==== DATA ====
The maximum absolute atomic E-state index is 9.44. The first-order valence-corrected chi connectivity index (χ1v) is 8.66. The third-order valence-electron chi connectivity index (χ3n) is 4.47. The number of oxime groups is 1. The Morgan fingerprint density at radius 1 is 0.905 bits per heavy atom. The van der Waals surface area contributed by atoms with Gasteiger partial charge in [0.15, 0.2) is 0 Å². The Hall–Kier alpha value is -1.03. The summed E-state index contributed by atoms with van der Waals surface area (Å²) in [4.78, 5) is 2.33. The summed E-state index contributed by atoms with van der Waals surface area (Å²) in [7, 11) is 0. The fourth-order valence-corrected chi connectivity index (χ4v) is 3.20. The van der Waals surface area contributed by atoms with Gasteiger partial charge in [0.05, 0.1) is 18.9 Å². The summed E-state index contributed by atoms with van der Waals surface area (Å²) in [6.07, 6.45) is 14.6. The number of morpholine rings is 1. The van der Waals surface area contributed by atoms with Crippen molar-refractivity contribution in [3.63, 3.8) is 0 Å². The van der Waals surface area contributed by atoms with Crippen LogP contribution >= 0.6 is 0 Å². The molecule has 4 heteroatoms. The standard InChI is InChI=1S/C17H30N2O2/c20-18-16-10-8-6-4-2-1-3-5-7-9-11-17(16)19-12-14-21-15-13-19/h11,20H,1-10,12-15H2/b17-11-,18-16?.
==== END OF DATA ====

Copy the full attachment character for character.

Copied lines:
The maximum absolute atomic E-state index is 9.44. The first-order valence-corrected chi connectivity index (χ1v) is 8.66. The third-order valence-electron chi connectivity index (χ3n) is 4.47. The number of oxime groups is 1. The Morgan fingerprint density at radius 1 is 0.905 bits per heavy atom. The van der Waals surface area contributed by atoms with Gasteiger partial charge in [0.15, 0.2) is 0 Å². The Hall–Kier alpha value is -1.03. The summed E-state index contributed by atoms with van der Waals surface area (Å²) in [4.78, 5) is 2.33. The summed E-state index contributed by atoms with van der Waals surface area (Å²) in [7, 11) is 0. The fourth-order valence-corrected chi connectivity index (χ4v) is 3.20. The van der Waals surface area contributed by atoms with Gasteiger partial charge in [0.05, 0.1) is 18.9 Å². The summed E-state index contributed by atoms with van der Waals surface area (Å²) in [6.07, 6.45) is 14.6. The number of morpholine rings is 1. The van der Waals surface area contributed by atoms with Crippen molar-refractivity contribution in [3.63, 3.8) is 0 Å². The van der Waals surface area contributed by atoms with Crippen LogP contribution >= 0.6 is 0 Å². The molecule has 4 heteroatoms. The standard InChI is InChI=1S/C17H30N2O2/c20-18-16-10-8-6-4-2-1-3-5-7-9-11-17(16)19-12-14-21-15-13-19/h11,20H,1-10,12-15H2/b17-11-,18-16?.